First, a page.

As of late 2018, the Government of Canada announced a revolution framework of the licensing system that split up craft growers license for Canada into “Standard Cultivation” and “Micro Cultivation” along with many other aspects of legalizations of marijuana. This is a revolution since there were only standard licenses permitting large-scale cannabis growers who were able to tolerate the stringent requirement set out by ACMPR (Access to Cannabis for Medicinal Purposes Regulations)
What are cannabis micro- cultivation licenses?
Health Canada announced multiple classes of licenses including processing, producers, nurseries, industrial hemp, research, and analytical testing, as well as medical sales licenses. The cannabis micro-cultivation licenses fall into three out of five categories: producers, nurseries, and industrial hemp. That means micro-processing would promote small-scale manufacture, package, label, and sell both medical and recreational cannabis products to consumers and to provincially authorized distributors.
A game-changing cannabis market
This new micro cultivation license application leads to a prediction that the Marijuana market in Canada will be transformed so that domination of one or two large corporations into a diversity of cannabis startup and “Big Marijuana” is far less likely. There are several facts that point to the slowdown of Big Marijuana’s future.
First of all, the staffing and operational requirements are cost-prohibitive for small owners since they are challenged with running under the strict requirements. The new security and operational requirements are lenient since they no longer use the Standard Cultivation Licenses, but now have the option of Micro Cultivation Licenses.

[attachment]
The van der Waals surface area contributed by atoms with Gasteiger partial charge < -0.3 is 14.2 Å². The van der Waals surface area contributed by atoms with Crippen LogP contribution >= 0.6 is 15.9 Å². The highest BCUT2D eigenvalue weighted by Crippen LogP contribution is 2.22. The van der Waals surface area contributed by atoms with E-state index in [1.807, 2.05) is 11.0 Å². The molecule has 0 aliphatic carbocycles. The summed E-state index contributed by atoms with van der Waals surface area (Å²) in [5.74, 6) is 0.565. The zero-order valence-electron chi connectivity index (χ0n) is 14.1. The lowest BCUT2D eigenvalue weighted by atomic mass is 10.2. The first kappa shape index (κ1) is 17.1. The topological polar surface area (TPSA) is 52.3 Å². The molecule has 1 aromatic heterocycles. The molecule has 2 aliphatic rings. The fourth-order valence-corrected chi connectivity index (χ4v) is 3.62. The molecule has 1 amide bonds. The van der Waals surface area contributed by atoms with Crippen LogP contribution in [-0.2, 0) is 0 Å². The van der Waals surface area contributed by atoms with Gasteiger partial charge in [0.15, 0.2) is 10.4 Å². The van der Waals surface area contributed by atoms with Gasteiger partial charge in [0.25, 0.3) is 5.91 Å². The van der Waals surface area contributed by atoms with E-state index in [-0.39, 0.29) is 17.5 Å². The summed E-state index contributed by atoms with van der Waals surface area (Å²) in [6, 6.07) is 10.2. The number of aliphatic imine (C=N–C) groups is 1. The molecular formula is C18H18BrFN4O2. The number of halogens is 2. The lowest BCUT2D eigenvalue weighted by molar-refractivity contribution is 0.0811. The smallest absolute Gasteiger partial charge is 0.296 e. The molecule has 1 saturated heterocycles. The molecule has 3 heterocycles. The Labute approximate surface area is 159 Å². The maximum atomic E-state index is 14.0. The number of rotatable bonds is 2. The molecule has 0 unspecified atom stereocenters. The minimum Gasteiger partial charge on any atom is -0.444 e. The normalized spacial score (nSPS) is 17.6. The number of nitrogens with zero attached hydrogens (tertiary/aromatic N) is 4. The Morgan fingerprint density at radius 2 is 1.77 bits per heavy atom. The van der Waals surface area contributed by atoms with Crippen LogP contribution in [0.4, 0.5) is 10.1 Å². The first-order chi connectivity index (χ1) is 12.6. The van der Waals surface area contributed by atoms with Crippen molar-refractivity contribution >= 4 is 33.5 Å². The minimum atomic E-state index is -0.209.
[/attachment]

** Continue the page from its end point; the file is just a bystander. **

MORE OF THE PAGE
According to Cannabis Compliance, a micro cultivation license requires the business to hold a minimum canopy of 2125 square feet (200 square meters) in multiple surfaces, while for the large-scale cultivators they must own over 20,000 square feet. In terms of monitoring security, companies with micro-cultivating licenses will need a handful of employees and that would never exceed 25. In short, micro cultivation licenses make the marijuana market a very attractive place to enter for small business entrepreneurs.
The old Licenses system only allowed planting cannabis indoors (greenhouse, warehouse), but all new licenses are open to outdoor cultivation (farming), reducing production costs for smaller farmers. For instance, large-scale indoor operations come with a cost from $1 to $3 per gram, whereas outdoor farming brings the production cost under 20 cent per gram according to Cannabis Compliance Model. Outdoor crops need to take account of damage from weather and pests, however, with the very low cost, these challenges will be almost insignificant. Moreover, high-quality marijuana prefers strong sunlight, gentle breeze and high water quality, all of which is an ideal fit for the outdoor growing environment. This increases the interests of entrepreneurs in micro-licenses.
Micro-licenses are revolutionary for the industry. Smaller cultivators and processors will be more adaptable to local consumer demand. This is a monumental milestone for Canadian growers because of the less strict requirements of cannabis licenses.